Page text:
She says that by 1991, when Marcia Devlin knew her, she was beginning to shed these personalities and the real Donna was emerging.

Dr Bartak had never come across an autistic person with multiple personalities before he met Donna, but he's heard of several since.

Laurie Bartak: It's not hard research data, but in the case of older, brighter people with autism, we are in quite a lot of cases getting reports of that kind of taking on of characters, or roles or part roles like that.

Kathy Gollan: There would I suppose have to be some gaps in those personalities that are caused by her delayed developmental behaviour.

Laurie Bartak: Oh yes I think so. I didn't know her when she was displaying those things. But I would expect that you would find that they were very cardboard sort of characters.

Kathy Gollan: But of all the people I spoke to who knew Donna at University, none of them had any sense that she was playing a role, that she was a cardboard character.

I asked Professor Fred Volkmar of Yale University if he had ever come across an autistic person who had multiple personalities.

Fred Volkmar: In my experience higher functioning autistic people are struggling with what they've got to present one single coherent personality, much less multiple ones.

Kathy Gollan: What about someone who was so intelligent that they were able to mimic social behaviour?

Fred Volkmar: I know a number of people with high functioning autism and in fact you know, god love them, they would love to be able to mimic social behaviours. It's one of the problems, they really do have just remarkable problems and social interactions which are really extremely persistent, even in the face of normal intellectual functioning. There's one man I know who's a very high functioning man who's a college graduate and who when he gets angry, has to yell and scream. And he gets surprised because his neighbours in the apartments, call the police. And so the police come round knocking at his door and he can't understand it. And you explain to him he was yelling and screaming and he says, 'No, no, but the neighbours can't hear it because they've got acoustic feeling tiles'. And he doesn't get the point that in fact, even though he has acoustic feeling tiles, the neighbours hear it anyway and so call the police. That there's a kind of a rigidity and fixity in the thinking, and an inability to accept the world from the other person's point of view which is very characteristic of autism throughout the entire range and spectrum of disability.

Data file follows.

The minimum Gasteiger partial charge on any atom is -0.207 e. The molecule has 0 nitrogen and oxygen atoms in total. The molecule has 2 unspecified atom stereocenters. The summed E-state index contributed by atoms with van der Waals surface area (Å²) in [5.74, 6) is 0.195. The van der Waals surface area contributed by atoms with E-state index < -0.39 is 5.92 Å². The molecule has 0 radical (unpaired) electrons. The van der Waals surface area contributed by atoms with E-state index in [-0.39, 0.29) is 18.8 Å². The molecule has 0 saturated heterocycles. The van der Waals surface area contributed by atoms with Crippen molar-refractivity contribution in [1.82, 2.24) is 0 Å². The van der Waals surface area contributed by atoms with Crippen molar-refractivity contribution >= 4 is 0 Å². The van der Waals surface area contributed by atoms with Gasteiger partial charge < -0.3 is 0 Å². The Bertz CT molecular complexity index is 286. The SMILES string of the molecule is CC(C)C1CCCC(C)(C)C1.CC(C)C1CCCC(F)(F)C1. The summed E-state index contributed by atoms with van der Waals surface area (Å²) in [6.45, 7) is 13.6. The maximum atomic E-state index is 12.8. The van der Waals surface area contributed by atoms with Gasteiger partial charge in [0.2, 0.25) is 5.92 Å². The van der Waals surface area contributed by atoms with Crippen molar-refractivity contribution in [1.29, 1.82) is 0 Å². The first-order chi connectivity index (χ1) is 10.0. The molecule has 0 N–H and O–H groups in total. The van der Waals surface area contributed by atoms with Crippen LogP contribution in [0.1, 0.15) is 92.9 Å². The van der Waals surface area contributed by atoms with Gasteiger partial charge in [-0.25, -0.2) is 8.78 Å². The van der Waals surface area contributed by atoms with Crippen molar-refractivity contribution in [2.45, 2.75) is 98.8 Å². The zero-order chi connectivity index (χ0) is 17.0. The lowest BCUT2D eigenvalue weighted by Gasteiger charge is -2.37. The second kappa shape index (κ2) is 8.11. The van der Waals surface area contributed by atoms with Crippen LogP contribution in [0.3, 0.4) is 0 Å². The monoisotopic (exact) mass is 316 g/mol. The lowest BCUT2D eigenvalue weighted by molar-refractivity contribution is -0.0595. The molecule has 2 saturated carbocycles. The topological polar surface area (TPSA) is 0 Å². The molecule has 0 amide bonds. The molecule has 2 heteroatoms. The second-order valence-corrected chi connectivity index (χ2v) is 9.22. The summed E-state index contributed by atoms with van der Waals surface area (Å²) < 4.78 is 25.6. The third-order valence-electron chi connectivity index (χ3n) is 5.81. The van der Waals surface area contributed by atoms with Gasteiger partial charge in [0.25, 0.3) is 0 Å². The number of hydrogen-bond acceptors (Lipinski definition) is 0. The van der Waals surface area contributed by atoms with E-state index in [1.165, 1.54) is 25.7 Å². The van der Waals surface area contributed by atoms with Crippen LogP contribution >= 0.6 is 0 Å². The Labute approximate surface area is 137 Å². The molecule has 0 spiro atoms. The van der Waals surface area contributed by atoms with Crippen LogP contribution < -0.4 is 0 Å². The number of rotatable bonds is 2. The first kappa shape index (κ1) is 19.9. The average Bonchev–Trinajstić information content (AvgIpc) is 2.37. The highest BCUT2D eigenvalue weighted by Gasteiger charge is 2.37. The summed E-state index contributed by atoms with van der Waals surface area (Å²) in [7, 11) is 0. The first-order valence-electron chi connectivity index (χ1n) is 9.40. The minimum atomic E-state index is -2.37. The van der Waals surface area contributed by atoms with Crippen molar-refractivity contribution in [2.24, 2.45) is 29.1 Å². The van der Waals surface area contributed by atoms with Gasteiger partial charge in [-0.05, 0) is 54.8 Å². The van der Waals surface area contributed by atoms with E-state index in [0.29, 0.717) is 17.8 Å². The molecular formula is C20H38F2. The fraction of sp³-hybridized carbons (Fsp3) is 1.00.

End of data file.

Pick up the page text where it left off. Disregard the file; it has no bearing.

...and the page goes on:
Kathy Gollan: Opinions about Donna's books are divided. Several leading authorities in the U.K. and the U.S. endorsed the book, implicitly endorsing her diagnosis.

Other professionals who did have doubts were unwilling to contradict Dr Bartak, an acknowledged psychologist with many years experience.